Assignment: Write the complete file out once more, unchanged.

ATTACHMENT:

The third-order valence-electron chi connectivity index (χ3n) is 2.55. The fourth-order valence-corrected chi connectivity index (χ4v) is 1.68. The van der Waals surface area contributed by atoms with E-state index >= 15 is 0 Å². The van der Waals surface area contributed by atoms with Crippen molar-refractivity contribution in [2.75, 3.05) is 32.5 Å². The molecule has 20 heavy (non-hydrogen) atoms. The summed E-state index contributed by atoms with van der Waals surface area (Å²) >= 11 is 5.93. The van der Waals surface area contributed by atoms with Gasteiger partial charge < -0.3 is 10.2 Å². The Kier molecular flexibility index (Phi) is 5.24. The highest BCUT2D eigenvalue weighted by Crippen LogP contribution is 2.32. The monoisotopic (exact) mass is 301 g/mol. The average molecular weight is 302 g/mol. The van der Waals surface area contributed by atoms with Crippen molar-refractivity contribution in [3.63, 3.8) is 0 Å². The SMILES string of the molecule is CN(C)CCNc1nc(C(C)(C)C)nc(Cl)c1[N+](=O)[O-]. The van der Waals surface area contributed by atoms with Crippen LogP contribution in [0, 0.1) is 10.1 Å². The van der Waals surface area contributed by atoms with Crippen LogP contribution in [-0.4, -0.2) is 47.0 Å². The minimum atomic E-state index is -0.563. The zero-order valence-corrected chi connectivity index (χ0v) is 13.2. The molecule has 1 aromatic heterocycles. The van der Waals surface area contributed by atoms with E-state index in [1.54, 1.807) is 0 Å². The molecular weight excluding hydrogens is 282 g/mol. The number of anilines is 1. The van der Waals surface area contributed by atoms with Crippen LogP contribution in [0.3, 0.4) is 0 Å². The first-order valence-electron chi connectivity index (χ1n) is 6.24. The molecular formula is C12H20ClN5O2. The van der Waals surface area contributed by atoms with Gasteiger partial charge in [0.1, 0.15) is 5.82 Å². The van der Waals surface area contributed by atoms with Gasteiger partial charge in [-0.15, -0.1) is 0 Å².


The third-order valence-electron chi connectivity index (χ3n) is 2.55. The fourth-order valence-corrected chi connectivity index (χ4v) is 1.68. The van der Waals surface area contributed by atoms with E-state index >= 15 is 0 Å². The van der Waals surface area contributed by atoms with Crippen molar-refractivity contribution in [2.75, 3.05) is 32.5 Å². The molecule has 20 heavy (non-hydrogen) atoms. The summed E-state index contributed by atoms with van der Waals surface area (Å²) >= 11 is 5.93. The van der Waals surface area contributed by atoms with Gasteiger partial charge < -0.3 is 10.2 Å². The Kier molecular flexibility index (Phi) is 5.24. The highest BCUT2D eigenvalue weighted by Crippen LogP contribution is 2.32. The monoisotopic (exact) mass is 301 g/mol. The average molecular weight is 302 g/mol. The van der Waals surface area contributed by atoms with Crippen molar-refractivity contribution in [3.63, 3.8) is 0 Å². The SMILES string of the molecule is CN(C)CCNc1nc(C(C)(C)C)nc(Cl)c1[N+](=O)[O-]. The van der Waals surface area contributed by atoms with Crippen LogP contribution in [0, 0.1) is 10.1 Å². The van der Waals surface area contributed by atoms with Crippen LogP contribution in [-0.4, -0.2) is 47.0 Å². The minimum atomic E-state index is -0.563. The zero-order valence-corrected chi connectivity index (χ0v) is 13.2. The molecule has 1 aromatic heterocycles. The van der Waals surface area contributed by atoms with E-state index in [1.54, 1.807) is 0 Å². The molecular weight excluding hydrogens is 282 g/mol. The number of anilines is 1. The van der Waals surface area contributed by atoms with Crippen LogP contribution in [0.3, 0.4) is 0 Å². The first-order valence-electron chi connectivity index (χ1n) is 6.24. The molecular formula is C12H20ClN5O2. The van der Waals surface area contributed by atoms with Gasteiger partial charge in [0.1, 0.15) is 5.82 Å². The van der Waals surface area contributed by atoms with Gasteiger partial charge in [-0.15, -0.1) is 0 Å².